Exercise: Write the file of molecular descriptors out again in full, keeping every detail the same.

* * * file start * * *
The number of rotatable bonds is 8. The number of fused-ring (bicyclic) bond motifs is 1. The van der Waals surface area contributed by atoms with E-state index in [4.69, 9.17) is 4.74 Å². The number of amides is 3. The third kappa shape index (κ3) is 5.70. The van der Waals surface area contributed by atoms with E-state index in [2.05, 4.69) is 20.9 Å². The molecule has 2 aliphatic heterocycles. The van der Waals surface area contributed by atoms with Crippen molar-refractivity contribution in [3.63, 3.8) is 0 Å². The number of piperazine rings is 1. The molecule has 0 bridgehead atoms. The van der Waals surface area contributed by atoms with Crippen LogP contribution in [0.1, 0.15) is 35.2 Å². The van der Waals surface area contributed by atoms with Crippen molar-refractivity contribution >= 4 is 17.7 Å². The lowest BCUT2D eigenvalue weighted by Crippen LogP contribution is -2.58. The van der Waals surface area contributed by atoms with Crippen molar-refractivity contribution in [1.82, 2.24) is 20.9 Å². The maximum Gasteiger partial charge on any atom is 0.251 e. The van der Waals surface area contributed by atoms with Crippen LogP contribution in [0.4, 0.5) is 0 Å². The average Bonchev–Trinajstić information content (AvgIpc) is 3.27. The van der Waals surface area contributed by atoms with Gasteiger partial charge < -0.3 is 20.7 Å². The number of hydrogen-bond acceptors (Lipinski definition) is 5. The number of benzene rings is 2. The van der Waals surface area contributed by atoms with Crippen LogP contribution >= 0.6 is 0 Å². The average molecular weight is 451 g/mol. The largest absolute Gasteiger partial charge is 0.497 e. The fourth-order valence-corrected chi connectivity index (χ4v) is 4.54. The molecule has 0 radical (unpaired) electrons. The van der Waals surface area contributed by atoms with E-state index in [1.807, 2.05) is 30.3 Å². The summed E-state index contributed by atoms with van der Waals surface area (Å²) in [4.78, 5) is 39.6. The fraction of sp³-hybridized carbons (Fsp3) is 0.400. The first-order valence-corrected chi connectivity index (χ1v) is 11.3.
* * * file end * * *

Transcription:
The number of rotatable bonds is 8. The number of fused-ring (bicyclic) bond motifs is 1. The van der Waals surface area contributed by atoms with E-state index in [4.69, 9.17) is 4.74 Å². The number of amides is 3. The third kappa shape index (κ3) is 5.70. The van der Waals surface area contributed by atoms with E-state index in [2.05, 4.69) is 20.9 Å². The molecule has 2 aliphatic heterocycles. The van der Waals surface area contributed by atoms with Crippen molar-refractivity contribution in [3.63, 3.8) is 0 Å². The number of piperazine rings is 1. The molecule has 0 bridgehead atoms. The van der Waals surface area contributed by atoms with Crippen LogP contribution in [0.1, 0.15) is 35.2 Å². The van der Waals surface area contributed by atoms with Crippen molar-refractivity contribution >= 4 is 17.7 Å². The lowest BCUT2D eigenvalue weighted by Crippen LogP contribution is -2.58. The van der Waals surface area contributed by atoms with Crippen molar-refractivity contribution in [1.82, 2.24) is 20.9 Å². The maximum Gasteiger partial charge on any atom is 0.251 e. The van der Waals surface area contributed by atoms with Crippen LogP contribution in [0.4, 0.5) is 0 Å². The average Bonchev–Trinajstić information content (AvgIpc) is 3.27. The van der Waals surface area contributed by atoms with Gasteiger partial charge < -0.3 is 20.7 Å². The number of hydrogen-bond acceptors (Lipinski definition) is 5. The number of benzene rings is 2. The van der Waals surface area contributed by atoms with Crippen LogP contribution >= 0.6 is 0 Å². The average molecular weight is 451 g/mol. The largest absolute Gasteiger partial charge is 0.497 e. The fourth-order valence-corrected chi connectivity index (χ4v) is 4.54. The molecule has 0 radical (unpaired) electrons. The van der Waals surface area contributed by atoms with E-state index in [1.807, 2.05) is 30.3 Å². The summed E-state index contributed by atoms with van der Waals surface area (Å²) in [4.78, 5) is 39.6. The fraction of sp³-hybridized carbons (Fsp3) is 0.400. The first-order valence-corrected chi connectivity index (χ1v) is 11.3.